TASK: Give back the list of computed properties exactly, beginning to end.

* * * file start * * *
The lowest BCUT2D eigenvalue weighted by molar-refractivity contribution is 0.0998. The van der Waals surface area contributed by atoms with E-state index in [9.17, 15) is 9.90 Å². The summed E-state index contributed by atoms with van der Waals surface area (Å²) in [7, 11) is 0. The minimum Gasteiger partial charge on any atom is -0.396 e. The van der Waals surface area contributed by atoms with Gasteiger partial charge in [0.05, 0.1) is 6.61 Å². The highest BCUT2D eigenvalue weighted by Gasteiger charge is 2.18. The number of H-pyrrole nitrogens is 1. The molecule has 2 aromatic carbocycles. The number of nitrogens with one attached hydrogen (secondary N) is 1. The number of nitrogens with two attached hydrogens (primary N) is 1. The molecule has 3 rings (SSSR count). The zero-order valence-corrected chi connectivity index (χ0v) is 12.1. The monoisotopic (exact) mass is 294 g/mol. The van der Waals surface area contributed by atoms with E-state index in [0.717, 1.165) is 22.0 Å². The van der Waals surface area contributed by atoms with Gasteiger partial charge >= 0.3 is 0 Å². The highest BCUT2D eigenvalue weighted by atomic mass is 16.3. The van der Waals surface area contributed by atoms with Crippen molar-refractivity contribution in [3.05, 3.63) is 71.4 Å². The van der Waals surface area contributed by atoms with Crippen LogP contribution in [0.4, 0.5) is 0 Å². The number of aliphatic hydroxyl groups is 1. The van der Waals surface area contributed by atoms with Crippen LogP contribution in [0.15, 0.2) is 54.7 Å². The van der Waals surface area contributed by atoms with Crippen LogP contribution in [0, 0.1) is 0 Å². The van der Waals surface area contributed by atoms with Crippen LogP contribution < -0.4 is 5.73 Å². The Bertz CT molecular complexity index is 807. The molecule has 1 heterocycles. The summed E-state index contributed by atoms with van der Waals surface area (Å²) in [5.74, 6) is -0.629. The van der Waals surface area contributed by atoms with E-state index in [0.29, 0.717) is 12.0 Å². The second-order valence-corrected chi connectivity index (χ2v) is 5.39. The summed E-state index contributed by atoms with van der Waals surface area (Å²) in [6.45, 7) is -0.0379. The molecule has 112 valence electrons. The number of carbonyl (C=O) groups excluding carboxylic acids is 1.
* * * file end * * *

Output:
The lowest BCUT2D eigenvalue weighted by molar-refractivity contribution is 0.0998. The van der Waals surface area contributed by atoms with E-state index in [9.17, 15) is 9.90 Å². The summed E-state index contributed by atoms with van der Waals surface area (Å²) in [7, 11) is 0. The minimum Gasteiger partial charge on any atom is -0.396 e. The van der Waals surface area contributed by atoms with Gasteiger partial charge in [0.05, 0.1) is 6.61 Å². The highest BCUT2D eigenvalue weighted by Gasteiger charge is 2.18. The number of H-pyrrole nitrogens is 1. The molecule has 2 aromatic carbocycles. The number of nitrogens with one attached hydrogen (secondary N) is 1. The number of nitrogens with two attached hydrogens (primary N) is 1. The molecule has 3 rings (SSSR count). The zero-order valence-corrected chi connectivity index (χ0v) is 12.1. The monoisotopic (exact) mass is 294 g/mol. The van der Waals surface area contributed by atoms with E-state index in [0.717, 1.165) is 22.0 Å². The van der Waals surface area contributed by atoms with Gasteiger partial charge >= 0.3 is 0 Å². The highest BCUT2D eigenvalue weighted by atomic mass is 16.3. The van der Waals surface area contributed by atoms with Crippen molar-refractivity contribution in [3.05, 3.63) is 71.4 Å². The van der Waals surface area contributed by atoms with Crippen LogP contribution in [0.4, 0.5) is 0 Å². The number of aliphatic hydroxyl groups is 1. The van der Waals surface area contributed by atoms with Crippen LogP contribution in [0.15, 0.2) is 54.7 Å². The van der Waals surface area contributed by atoms with Crippen LogP contribution in [0, 0.1) is 0 Å². The van der Waals surface area contributed by atoms with Crippen LogP contribution < -0.4 is 5.73 Å². The Bertz CT molecular complexity index is 807. The molecule has 1 heterocycles. The summed E-state index contributed by atoms with van der Waals surface area (Å²) in [5.74, 6) is -0.629. The van der Waals surface area contributed by atoms with E-state index in [0.29, 0.717) is 12.0 Å². The second-order valence-corrected chi connectivity index (χ2v) is 5.39. The summed E-state index contributed by atoms with van der Waals surface area (Å²) in [6.45, 7) is -0.0379. The molecule has 112 valence electrons. The number of carbonyl (C=O) groups excluding carboxylic acids is 1.